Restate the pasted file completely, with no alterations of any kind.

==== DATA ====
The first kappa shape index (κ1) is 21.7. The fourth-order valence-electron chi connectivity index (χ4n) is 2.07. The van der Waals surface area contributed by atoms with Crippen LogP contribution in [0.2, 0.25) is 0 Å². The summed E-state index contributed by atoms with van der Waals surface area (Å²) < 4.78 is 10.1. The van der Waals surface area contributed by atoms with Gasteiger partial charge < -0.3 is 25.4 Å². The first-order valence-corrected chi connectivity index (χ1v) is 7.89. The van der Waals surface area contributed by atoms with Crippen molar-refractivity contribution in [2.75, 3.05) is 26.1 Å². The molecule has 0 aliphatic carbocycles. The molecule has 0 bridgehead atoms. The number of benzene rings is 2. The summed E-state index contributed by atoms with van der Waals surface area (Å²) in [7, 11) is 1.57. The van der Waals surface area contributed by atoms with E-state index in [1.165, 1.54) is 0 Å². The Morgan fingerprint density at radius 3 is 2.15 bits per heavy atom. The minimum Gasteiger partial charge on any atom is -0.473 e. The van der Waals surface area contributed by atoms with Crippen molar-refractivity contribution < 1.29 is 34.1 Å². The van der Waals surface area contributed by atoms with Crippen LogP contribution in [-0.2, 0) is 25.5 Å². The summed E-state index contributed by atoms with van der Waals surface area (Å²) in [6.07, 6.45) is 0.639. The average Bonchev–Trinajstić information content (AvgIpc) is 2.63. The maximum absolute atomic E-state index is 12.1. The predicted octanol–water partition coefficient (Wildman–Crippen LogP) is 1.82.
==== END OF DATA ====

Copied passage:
The first kappa shape index (κ1) is 21.7. The fourth-order valence-electron chi connectivity index (χ4n) is 2.07. The van der Waals surface area contributed by atoms with Crippen LogP contribution in [0.2, 0.25) is 0 Å². The summed E-state index contributed by atoms with van der Waals surface area (Å²) < 4.78 is 10.1. The van der Waals surface area contributed by atoms with Gasteiger partial charge < -0.3 is 25.4 Å². The first-order valence-corrected chi connectivity index (χ1v) is 7.89. The van der Waals surface area contributed by atoms with Crippen molar-refractivity contribution in [2.75, 3.05) is 26.1 Å². The molecule has 0 aliphatic carbocycles. The molecule has 0 bridgehead atoms. The number of benzene rings is 2. The summed E-state index contributed by atoms with van der Waals surface area (Å²) in [7, 11) is 1.57. The van der Waals surface area contributed by atoms with E-state index in [1.165, 1.54) is 0 Å². The Morgan fingerprint density at radius 3 is 2.15 bits per heavy atom. The minimum Gasteiger partial charge on any atom is -0.473 e. The van der Waals surface area contributed by atoms with Crippen molar-refractivity contribution < 1.29 is 34.1 Å². The van der Waals surface area contributed by atoms with Crippen LogP contribution in [-0.2, 0) is 25.5 Å². The summed E-state index contributed by atoms with van der Waals surface area (Å²) in [6.07, 6.45) is 0.639. The average Bonchev–Trinajstić information content (AvgIpc) is 2.63. The maximum absolute atomic E-state index is 12.1. The predicted octanol–water partition coefficient (Wildman–Crippen LogP) is 1.82.